The Girl Who Kicked the Hornet’s Nest, or Millennium 3 for short, is the last movie adaptation of Stieg Larsson’s massively successful trilogy of books that feature a gothic woman who is an ace hacker and has an unlikely ally in the shape of a middle-aged crusading journalist. This third chapter, directed by Daniel Alfredson, finds Lisbeth Salander (Noomi Rapace) hospitalized after having been shot twice and buried alive. Not that that was a major inconvenience since she managed to dig her way out in order to attack the man who did it with an axe. The man in question is a criminal and a defector from the Soviet Union who received help from rogue members of the Swedish government in order to stay in the country during the cold war. He is also Lisbeth’s father, and the police wish to prosecute her for his attempted murder.
Outside the hospital Mikael Blomkvist (Michael Nyqvist) is building a massive exposé with his magazine Millennium in order to both clear Lisbeth’s name and expose the gang of criminals who have been dealing with her father for years. The investigation can seem a bit complicated at times: many characters are connected, names that were mentioned in previous movies are important, and past events are a key part of the film’s plot. It may not be necessary to have read the books before watching the movies on which they are based, but it might be necessary to watch the previous two films before watching this particular one since all the pieces are coming together.
Yet on its own, it works very well as a thriller and eventually as a courtroom drama. While Mikael is busy preparing his story, Lisbeth is recovering from her injuries and preparing her defence. One of the best scenes in the movie is during an interview before the trial when she is face to face with Dr. Teleborian (Anders Ahlbom) the man who physically abused her when she was a patient at his mental hospital. This monster actually has the nerve to tell her his actions were justified and were part of the treatment. He defiantly shows her the finger she bit many years ago, as though daring her to do it again in order to give the prosecution more things to work with. Lisbeth is smart enough not to say a word, but boy does that look say a lot. The next time they meet is in court and she is in full Goth outfit: Mohawk haircut, dark eyeliner, multiple earrings, leather clothing, and not a hint of the ability to smile. She is dressed for battle and ready for a war.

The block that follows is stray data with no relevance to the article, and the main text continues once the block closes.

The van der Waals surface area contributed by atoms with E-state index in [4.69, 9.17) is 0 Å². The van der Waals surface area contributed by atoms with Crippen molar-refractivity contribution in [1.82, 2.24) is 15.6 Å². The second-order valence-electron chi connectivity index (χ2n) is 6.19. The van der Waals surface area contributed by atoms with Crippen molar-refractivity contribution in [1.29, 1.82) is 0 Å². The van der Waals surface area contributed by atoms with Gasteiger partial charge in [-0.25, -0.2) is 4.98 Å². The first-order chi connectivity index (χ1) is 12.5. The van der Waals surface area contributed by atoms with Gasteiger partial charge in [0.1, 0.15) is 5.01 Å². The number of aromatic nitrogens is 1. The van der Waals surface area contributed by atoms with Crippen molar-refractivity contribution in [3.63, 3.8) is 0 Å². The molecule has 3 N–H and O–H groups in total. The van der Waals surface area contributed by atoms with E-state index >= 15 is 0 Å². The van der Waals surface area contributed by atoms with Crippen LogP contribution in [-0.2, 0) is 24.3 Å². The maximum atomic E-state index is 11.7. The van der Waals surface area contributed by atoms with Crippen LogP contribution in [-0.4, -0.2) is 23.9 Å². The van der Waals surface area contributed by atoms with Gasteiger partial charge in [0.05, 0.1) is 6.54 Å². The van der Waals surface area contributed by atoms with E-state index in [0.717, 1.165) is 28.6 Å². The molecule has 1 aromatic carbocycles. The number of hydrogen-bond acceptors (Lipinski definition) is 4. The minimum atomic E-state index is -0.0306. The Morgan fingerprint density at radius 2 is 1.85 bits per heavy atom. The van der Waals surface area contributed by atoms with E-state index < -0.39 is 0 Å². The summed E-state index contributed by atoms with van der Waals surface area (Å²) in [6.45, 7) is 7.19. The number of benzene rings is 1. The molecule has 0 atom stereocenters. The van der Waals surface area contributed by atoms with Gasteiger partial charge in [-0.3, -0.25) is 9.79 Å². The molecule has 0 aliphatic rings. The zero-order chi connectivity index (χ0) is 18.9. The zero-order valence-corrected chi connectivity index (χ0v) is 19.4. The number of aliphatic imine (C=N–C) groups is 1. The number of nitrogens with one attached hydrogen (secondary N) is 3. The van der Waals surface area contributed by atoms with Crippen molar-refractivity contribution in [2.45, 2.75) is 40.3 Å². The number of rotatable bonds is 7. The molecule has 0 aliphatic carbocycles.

Stieg Larson was journalist so there is a feel of authenticity to the investigation being conducted by Mikael and his colleagues. They work tirelessly, coffee is their fuel, and they protect their sources from prying eyes and pressure those sources who will not cooperate. At the same time they have to deal with the criminals that they are reporting on, who will use any means necessary to stay in the shadows. Phones are tapped, houses are broken into, and death threats are sent to the editor Erika Berger (Lena Endre) who asks Mikael a very reasonable question: is this story worth risking our lives? It’s not bad enough that reporters have to deal with the death of the print industry without having to worry about hired gunmen.
The wild card in the story is Lisbeth’s half brother Ronald, a hulk of a man who kills people for their criminal father. This brute is built like a brick wall, never speaks, and to top it all off has a medical condition that allows him to feel little to no pain, much like Robert Carlyle’s character in The World in not Enough except without the bullet in the head. Eventually his feet are nailed to the floor with a nail gun and he does not grunt out of pain, but out of frustration at being immobilized. He spends much of the story following the events on television while planning his next move and breaking into people’s home for food and shelter. Imagine walking into your home and being tied to a chair by a merciless giant who will calmly eat the contents of your refrigerator with as much thought to you as though you were just some minor nuisance to be dealt with once supper is over.
It is a shame that the author died in 2004 preventing him from writing any further adventures involving Salander and Blomkvist. Their relationship is uneasy since they have both saved each other’s lives at one point or another but do not know how to interact with one another. It is especially difficult for Lisbeth to show appreciation since she has unfortunately rarely met any man who has ever been nice to her. She doesn’t seem to be grateful to people who help because she simply doesn’t know how to show gratefulness. Mikael almost seems shy around her, not exactly sure of how to deal with a Goth who once threw gasoline on a man and lit a match. Yet he feels sympathy for her, and wishes her the best. My wish is they would team up again because despite their many differences, when they team up the results are very entertaining for viewers and very damaging for the bad guys.